Conversely, when the COMBINED input is low, indicating that the separate mode is been selected, the master setpoint is disconnected by having switch 401 open, and the slave setpoint is connected by having switch 411 closed. Thus, the appropriate selection for the setpoint for the slave power supply and slave controller is accomplished by the circuit shown in FIG. 4.
Generally, an engine/generator output has a reduced voltage (droop) as the load current increases. This is compensated for in the present invention by feeding back the current output of the master and slave power supplies. When the output of either increases, the feedback increases the field current in the rotor, which causes the voltage in the weld windings to increase.
FIG. 5 shows the circuit which provides the load compensation feature (i.e. compensating for the voltage droop) for the field current in the engine/generator. The load compensation circuit receives the output current of master power supply 110 through a resistor 504 (61.9K ohms), and receives the output current of slave power supply 120 through a resistor 503 (61.9 k ohms). A pair of capacitors 501 and 502 are provided to reduce the noise in the feedback signals. The positive feedback signals are obtained from current feedback devices 208 and 228. Other than these signals, the field current regulator operates in a conventional manner.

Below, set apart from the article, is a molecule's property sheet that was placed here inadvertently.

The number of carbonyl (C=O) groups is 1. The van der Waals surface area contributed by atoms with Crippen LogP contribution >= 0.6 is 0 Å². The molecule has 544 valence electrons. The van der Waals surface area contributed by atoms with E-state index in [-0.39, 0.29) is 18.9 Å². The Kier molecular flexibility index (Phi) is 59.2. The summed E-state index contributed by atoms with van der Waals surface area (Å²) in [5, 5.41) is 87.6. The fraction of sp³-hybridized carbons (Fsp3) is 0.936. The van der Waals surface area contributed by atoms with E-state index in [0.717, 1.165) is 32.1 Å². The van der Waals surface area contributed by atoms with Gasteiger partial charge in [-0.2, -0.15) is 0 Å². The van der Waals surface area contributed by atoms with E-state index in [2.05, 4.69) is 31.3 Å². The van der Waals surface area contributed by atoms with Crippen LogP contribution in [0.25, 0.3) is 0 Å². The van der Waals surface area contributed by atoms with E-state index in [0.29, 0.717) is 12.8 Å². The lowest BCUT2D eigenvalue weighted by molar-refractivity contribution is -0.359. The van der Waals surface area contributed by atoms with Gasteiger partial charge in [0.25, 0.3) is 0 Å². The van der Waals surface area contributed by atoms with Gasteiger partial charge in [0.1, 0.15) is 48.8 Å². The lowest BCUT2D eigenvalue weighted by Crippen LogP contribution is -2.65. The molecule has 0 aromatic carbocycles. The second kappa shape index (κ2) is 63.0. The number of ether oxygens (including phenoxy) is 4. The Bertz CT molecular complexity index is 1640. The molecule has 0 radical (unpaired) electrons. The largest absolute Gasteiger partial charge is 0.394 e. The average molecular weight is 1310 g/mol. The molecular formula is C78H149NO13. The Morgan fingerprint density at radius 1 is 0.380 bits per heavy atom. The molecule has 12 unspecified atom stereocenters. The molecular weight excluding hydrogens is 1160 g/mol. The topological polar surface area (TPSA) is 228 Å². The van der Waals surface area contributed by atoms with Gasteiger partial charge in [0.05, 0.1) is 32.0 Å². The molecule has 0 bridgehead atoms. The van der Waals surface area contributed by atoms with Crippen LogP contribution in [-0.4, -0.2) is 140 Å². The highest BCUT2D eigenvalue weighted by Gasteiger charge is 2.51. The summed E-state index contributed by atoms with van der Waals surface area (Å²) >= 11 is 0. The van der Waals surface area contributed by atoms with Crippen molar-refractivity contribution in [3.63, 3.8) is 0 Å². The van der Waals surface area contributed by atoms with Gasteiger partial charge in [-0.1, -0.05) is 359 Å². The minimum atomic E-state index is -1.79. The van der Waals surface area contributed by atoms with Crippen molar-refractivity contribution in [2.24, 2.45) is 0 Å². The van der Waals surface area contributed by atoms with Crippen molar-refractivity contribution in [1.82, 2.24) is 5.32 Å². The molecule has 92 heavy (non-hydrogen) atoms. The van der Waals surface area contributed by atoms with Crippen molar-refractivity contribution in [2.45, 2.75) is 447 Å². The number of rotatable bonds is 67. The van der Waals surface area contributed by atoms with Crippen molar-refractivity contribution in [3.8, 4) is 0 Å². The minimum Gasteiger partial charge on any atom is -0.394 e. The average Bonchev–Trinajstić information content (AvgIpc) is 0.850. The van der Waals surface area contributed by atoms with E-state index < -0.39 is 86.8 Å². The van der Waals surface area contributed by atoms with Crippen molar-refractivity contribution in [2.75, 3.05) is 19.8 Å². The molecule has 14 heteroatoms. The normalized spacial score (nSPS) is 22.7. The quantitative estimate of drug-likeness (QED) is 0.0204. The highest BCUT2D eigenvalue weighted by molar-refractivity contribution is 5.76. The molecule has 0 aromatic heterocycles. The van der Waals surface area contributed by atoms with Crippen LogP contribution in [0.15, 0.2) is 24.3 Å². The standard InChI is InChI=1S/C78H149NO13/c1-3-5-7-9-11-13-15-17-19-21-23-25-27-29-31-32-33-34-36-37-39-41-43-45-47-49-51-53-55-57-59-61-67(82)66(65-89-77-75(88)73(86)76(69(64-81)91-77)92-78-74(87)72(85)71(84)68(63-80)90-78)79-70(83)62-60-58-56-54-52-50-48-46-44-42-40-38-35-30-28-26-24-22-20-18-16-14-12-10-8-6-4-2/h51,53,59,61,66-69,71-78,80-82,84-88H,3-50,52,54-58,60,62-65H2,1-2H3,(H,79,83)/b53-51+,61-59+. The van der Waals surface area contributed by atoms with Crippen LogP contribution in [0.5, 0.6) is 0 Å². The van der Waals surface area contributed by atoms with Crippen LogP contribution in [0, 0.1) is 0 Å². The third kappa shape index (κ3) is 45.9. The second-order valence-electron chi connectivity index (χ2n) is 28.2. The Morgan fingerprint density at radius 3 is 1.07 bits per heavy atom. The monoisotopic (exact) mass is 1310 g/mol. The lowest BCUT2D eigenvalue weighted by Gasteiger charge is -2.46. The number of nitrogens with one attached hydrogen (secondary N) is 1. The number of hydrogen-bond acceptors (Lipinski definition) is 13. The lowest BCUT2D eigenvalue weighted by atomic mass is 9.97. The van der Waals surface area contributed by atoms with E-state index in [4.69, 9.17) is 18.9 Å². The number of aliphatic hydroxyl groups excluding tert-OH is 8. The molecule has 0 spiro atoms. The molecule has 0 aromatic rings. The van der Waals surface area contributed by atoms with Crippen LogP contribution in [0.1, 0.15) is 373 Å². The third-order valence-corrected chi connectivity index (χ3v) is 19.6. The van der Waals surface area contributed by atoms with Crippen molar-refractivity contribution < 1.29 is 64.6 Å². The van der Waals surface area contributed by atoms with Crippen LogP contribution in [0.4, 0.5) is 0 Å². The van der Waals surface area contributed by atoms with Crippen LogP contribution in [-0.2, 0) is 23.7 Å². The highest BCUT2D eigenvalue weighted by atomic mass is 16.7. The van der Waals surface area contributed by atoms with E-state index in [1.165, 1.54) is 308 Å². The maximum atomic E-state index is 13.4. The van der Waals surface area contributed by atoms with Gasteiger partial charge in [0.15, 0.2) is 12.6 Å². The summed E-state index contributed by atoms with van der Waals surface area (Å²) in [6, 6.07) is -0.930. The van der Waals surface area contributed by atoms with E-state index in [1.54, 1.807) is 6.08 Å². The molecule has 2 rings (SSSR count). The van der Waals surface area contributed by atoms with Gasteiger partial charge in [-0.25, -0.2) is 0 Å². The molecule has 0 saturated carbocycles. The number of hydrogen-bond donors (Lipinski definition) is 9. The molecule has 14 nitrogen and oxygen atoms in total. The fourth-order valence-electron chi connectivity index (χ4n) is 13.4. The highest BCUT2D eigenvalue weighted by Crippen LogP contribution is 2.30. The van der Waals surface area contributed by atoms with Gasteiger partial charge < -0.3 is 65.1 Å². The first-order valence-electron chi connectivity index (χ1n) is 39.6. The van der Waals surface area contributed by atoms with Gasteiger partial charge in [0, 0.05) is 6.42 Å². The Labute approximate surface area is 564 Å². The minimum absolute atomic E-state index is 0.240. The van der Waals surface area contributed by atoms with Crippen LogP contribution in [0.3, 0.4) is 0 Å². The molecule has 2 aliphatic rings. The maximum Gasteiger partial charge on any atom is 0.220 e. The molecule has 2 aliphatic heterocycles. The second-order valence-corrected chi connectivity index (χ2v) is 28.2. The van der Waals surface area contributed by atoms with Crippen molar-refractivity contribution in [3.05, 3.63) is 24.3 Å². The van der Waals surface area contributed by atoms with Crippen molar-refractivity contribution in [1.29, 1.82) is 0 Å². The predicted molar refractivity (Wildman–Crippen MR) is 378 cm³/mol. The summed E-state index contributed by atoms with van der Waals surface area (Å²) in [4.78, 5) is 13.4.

The feedback signals are summed by an op amp 520, which also receives a signal indicative of the DC field current through a resistor 518 (1K ohm). Additionally, a voltage offset in the DC field current circuit is compensated for by an op amp 506, and associated circuitry resistors 507 (10K ohms), 510 (5K ohms), and 508 (8K ohms). Resistor 509 (2K ohms) and a zener diode form a voltage reference for the field current setpoint provided to op amp 520 through adjustable resistor 511 and a resistor 512. The setpoint provides for the correct three phase input voltage to the master power supply 110 and the slave power supply 120. Inverting op amp 520 has a feedback resistor 521 (332 k ohms), a capacitor 522 and a diode 523. These components provide a gain of about 5.36 for op amp 520.
The output of op amp 520 is provided to a comparator 534 through a resistor 530 (1K ohm). Comparator 534 has associated resistors 531 (30.1K ohms), 533 (3.92K ohms), 532 (243K ohms), 535 (47.5 ohms), a capacitor 536, a resistor 537 (681K ohms) and a resistor 538 (3.32K ohms). The output of op amp 534 is used to initiate the gate pulses which trigger the SCR's that control the field current.
Thus, when an increased current is sensed by current feedback devices 208 or 228, the input to op amp 520 is increased. The output of op amp 520 is connected to comparator 534, and causes the output of comparator 534 to begin earlier in time. This causes an increase in the field current in the rotor, which in turn causes the voltage in the weld windings to increase. This increase in voltage compensates for the voltage droop normally caused by an increased current output. A feed forward circuit may be used in other embodiments.